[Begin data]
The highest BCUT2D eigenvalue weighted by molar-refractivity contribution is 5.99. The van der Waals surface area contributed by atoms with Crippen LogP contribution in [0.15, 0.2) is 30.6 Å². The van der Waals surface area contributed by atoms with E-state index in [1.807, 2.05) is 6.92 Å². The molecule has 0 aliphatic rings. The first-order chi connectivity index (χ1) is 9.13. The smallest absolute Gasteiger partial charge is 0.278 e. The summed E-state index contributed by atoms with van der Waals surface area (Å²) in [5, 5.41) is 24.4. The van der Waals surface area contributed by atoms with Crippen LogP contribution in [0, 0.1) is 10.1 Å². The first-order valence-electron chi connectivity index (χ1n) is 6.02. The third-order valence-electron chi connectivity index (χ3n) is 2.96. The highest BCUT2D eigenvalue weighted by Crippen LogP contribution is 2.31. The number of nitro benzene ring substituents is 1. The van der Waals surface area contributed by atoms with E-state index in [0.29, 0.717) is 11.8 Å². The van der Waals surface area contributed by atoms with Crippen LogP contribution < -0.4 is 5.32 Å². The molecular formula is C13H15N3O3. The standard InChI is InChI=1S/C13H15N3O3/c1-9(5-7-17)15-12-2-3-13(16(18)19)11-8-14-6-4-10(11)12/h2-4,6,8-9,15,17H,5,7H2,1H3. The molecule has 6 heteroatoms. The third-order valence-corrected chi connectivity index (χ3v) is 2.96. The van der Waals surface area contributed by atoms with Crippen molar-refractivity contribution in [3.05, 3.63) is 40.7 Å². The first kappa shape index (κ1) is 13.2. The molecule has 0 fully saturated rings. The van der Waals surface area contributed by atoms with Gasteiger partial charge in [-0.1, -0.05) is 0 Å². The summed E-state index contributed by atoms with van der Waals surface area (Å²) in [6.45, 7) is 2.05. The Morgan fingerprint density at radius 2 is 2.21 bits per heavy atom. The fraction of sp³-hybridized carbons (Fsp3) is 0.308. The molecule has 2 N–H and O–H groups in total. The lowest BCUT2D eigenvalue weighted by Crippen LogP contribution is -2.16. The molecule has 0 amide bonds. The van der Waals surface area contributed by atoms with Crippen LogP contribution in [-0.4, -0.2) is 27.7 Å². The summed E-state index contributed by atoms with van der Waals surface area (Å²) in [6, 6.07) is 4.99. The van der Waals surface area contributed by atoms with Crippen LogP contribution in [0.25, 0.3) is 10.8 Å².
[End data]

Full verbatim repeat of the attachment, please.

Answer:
The highest BCUT2D eigenvalue weighted by molar-refractivity contribution is 5.99. The van der Waals surface area contributed by atoms with Crippen LogP contribution in [0.15, 0.2) is 30.6 Å². The van der Waals surface area contributed by atoms with E-state index in [1.807, 2.05) is 6.92 Å². The molecule has 0 aliphatic rings. The first-order chi connectivity index (χ1) is 9.13. The smallest absolute Gasteiger partial charge is 0.278 e. The summed E-state index contributed by atoms with van der Waals surface area (Å²) in [5, 5.41) is 24.4. The van der Waals surface area contributed by atoms with Crippen LogP contribution in [0, 0.1) is 10.1 Å². The first-order valence-electron chi connectivity index (χ1n) is 6.02. The third-order valence-electron chi connectivity index (χ3n) is 2.96. The highest BCUT2D eigenvalue weighted by Crippen LogP contribution is 2.31. The number of nitro benzene ring substituents is 1. The van der Waals surface area contributed by atoms with E-state index in [0.29, 0.717) is 11.8 Å². The van der Waals surface area contributed by atoms with Crippen LogP contribution < -0.4 is 5.32 Å². The molecular formula is C13H15N3O3. The standard InChI is InChI=1S/C13H15N3O3/c1-9(5-7-17)15-12-2-3-13(16(18)19)11-8-14-6-4-10(11)12/h2-4,6,8-9,15,17H,5,7H2,1H3. The molecule has 6 heteroatoms. The third-order valence-corrected chi connectivity index (χ3v) is 2.96. The van der Waals surface area contributed by atoms with Crippen molar-refractivity contribution in [3.05, 3.63) is 40.7 Å². The first kappa shape index (κ1) is 13.2. The molecule has 0 fully saturated rings. The van der Waals surface area contributed by atoms with Gasteiger partial charge in [-0.1, -0.05) is 0 Å². The summed E-state index contributed by atoms with van der Waals surface area (Å²) in [6.45, 7) is 2.05. The Morgan fingerprint density at radius 2 is 2.21 bits per heavy atom. The fraction of sp³-hybridized carbons (Fsp3) is 0.308. The molecule has 2 N–H and O–H groups in total. The lowest BCUT2D eigenvalue weighted by Crippen LogP contribution is -2.16. The molecule has 0 amide bonds. The van der Waals surface area contributed by atoms with Crippen LogP contribution in [-0.4, -0.2) is 27.7 Å². The summed E-state index contributed by atoms with van der Waals surface area (Å²) in [6, 6.07) is 4.99. The van der Waals surface area contributed by atoms with Crippen LogP contribution in [0.25, 0.3) is 10.8 Å².